Connect with Your Customer
After completing this unit, you’ll be able to:
- Talk to your customer about what you learned from your research.
- Organize your customer’s challenges.
Now that you know what challenges your customer faces, it’s time to share what you’ve learned.
In step three of customer-centric discovery, Connect with Your Customer, you prepare for your customer meeting, confirm and sharpen your insights with your customer, and organize and visualize your insights through the process of whiteboarding.
You also collaborate with the Salesforce account team throughout this step because they understand the solution and pricing details.
Before you set a date to meet with your customer, review what you learned so far:
- Return to the details about your customer, their business, and their industry that you discovered in the Know Your Customer step.
- Review the insights you gathered during the Be Your Customer step, taking what you learned about the business and their customers into consideration.
- Make a list of possible solutions for the challenges you noticed along the way.
This is a good time to validate the solutions you’re considering with your Salesforce account team.
When you reach out to your customer to set up a meeting, include a summary or preview of your insights. This way they know you’ve done your homework and you have something interesting to discuss.
When you meet with your customer, deliver your insights with these tips in mind:
- Be sincere. Share your experiences with their business in an honest and optimistic way. Describe positive points and areas for improvement.
- Follow your insights with an empathetic statement. Try something like, “We’ve seen this before…” or “Other customers I’ve worked with deal with this same challenge by...” These kinds of statements show you have experience.
- Get your customer’s opinion by asking open-ended questions. For example, if you find something challenging about your customer’s mobile app experience, ask, “What is your current strategy for mobile development? How well do you think it’s working?”
- Share a notable quote that your customer has said before. It can be very powerful for the customer to hear their own words, especially when they’re about something that needs improvement.
These actions can inspire your customer to take notice. They’ll see that you’re paying attention to what they say, that you’re focused on their business needs, and that you’ve taken the time to learn more about what they do in detail.
After you review insights in the meeting, show your customer that their current challenges are real issues for their business. Organize them into what we call the three levels of issues, or 3Ls:
- Level 1: Tactical or technical issues, like system errors or missed customer calls
- Level 2: Overall business consequence, like being behind in industry standards
- Level 3: Personal impact on their customers or employees, like attrition or high turnover rates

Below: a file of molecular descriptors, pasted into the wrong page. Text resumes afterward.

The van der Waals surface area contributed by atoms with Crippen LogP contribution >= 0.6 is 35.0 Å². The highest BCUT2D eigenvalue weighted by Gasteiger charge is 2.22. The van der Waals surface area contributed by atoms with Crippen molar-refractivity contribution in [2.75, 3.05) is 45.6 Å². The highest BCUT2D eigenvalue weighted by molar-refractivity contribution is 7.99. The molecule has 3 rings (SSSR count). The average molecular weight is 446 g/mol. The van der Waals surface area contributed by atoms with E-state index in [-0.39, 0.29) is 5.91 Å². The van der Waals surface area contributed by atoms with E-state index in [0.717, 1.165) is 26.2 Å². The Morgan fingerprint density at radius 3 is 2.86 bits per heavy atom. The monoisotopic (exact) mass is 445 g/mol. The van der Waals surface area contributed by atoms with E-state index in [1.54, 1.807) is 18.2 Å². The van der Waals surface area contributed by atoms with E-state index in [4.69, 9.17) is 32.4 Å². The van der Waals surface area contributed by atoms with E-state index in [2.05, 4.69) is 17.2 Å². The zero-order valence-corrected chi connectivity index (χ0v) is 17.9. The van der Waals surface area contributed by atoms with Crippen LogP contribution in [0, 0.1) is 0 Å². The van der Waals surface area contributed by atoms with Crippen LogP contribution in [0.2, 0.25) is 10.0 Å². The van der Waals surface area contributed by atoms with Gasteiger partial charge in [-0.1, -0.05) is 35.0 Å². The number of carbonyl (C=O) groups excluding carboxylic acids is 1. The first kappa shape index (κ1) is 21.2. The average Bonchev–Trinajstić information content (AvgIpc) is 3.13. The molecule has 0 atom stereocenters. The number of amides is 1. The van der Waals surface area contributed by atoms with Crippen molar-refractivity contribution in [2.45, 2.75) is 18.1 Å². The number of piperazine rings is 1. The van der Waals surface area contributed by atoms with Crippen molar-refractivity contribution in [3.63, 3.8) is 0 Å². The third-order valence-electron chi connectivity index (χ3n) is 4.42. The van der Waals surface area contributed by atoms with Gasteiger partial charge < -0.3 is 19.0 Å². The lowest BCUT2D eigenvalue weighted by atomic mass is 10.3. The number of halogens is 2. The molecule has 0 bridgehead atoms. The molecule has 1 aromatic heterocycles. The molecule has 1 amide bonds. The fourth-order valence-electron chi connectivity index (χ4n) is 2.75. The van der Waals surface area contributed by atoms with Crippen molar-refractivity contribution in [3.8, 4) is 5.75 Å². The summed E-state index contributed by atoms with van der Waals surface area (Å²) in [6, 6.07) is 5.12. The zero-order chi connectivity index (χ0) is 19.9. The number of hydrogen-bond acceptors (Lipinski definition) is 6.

Then, analyze each challenge with your customer by asking:
- Who—who’s most affected by this issue?
- What—what’s the result of this issue?
- Where—where does this issue happen?
- When—when does this issue happen?
- Why—why does this issue happen?
- How—what conditions cause this issue?
This process often leads to clearer solutions or reveals additional challenges.
As you explore your customer’s business challenges, document what you learn:
- Write down your ideas on a whiteboard.
- Brainstorm and write more ideas on sticky notes, then move them around.
- Draw diagrams.
- Organize ideas by level of importance.
Invite your customer to join in by adding their ideas, making their own drawings, or moving sticky notes around. Whiteboarding helps you confirm that the challenges are real and helps you clarify your customer’s thoughts and concerns about the business.
In addition to whiteboarding, feel free to get creative with how you brainstorm. Consider:
- Using brainstorming and mind mapping tools—this is especially helpful in conversations where you don’t meet in person.
- Role play—this helps bring the challenges to life.
- Do interpretive dance—this sounds silly, but you get the point. Do what works for you.
Whatever you do in your meeting, make sure you record the key takeaways. Take photos of the whiteboard or save screenshots.
When Alan tries to order a pair of customized Cloud Kicks on their website, he encounters some problems. He calls customer service and notices some other glitches in the ordering process. He takes notes, organizes his insights, and calls the CIO of Cloud Kicks, Daniella Dorado, to set up a meeting.
He meets with Daniella and the Salesforce account executive, Helena Castellano, in the Connect with Your Customer step of customer-centric discovery.
As they whiteboard together, Alan confirms the issues he encountered when he visited the Cloud Kicks factory and when he ordered a pair of Cloud Kicks. Then they organize the most important business challenges for Daniella and Cloud Kicks this year.